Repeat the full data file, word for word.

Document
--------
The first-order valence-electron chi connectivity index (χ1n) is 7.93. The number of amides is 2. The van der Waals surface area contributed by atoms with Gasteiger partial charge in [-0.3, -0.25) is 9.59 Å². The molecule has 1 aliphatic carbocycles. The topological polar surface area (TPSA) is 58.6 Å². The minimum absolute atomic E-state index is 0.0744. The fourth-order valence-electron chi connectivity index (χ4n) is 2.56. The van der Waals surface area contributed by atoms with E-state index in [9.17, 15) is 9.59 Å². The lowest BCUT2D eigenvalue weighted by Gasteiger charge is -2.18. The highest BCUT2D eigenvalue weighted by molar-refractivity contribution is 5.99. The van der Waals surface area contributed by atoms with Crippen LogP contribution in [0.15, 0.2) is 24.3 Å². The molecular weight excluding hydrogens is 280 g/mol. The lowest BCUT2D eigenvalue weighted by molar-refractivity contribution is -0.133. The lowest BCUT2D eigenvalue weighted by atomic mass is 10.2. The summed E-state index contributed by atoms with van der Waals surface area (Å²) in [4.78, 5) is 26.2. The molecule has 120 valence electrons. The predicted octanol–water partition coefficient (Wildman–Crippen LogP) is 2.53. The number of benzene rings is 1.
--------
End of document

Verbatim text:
The first-order valence-electron chi connectivity index (χ1n) is 7.93. The number of amides is 2. The van der Waals surface area contributed by atoms with Gasteiger partial charge in [-0.3, -0.25) is 9.59 Å². The molecule has 1 aliphatic carbocycles. The topological polar surface area (TPSA) is 58.6 Å². The minimum absolute atomic E-state index is 0.0744. The fourth-order valence-electron chi connectivity index (χ4n) is 2.56. The van der Waals surface area contributed by atoms with E-state index in [9.17, 15) is 9.59 Å². The lowest BCUT2D eigenvalue weighted by Gasteiger charge is -2.18. The highest BCUT2D eigenvalue weighted by molar-refractivity contribution is 5.99. The van der Waals surface area contributed by atoms with Crippen LogP contribution in [0.15, 0.2) is 24.3 Å². The molecular weight excluding hydrogens is 280 g/mol. The lowest BCUT2D eigenvalue weighted by molar-refractivity contribution is -0.133. The lowest BCUT2D eigenvalue weighted by atomic mass is 10.2. The summed E-state index contributed by atoms with van der Waals surface area (Å²) in [4.78, 5) is 26.2. The molecule has 120 valence electrons. The predicted octanol–water partition coefficient (Wildman–Crippen LogP) is 2.53. The number of benzene rings is 1.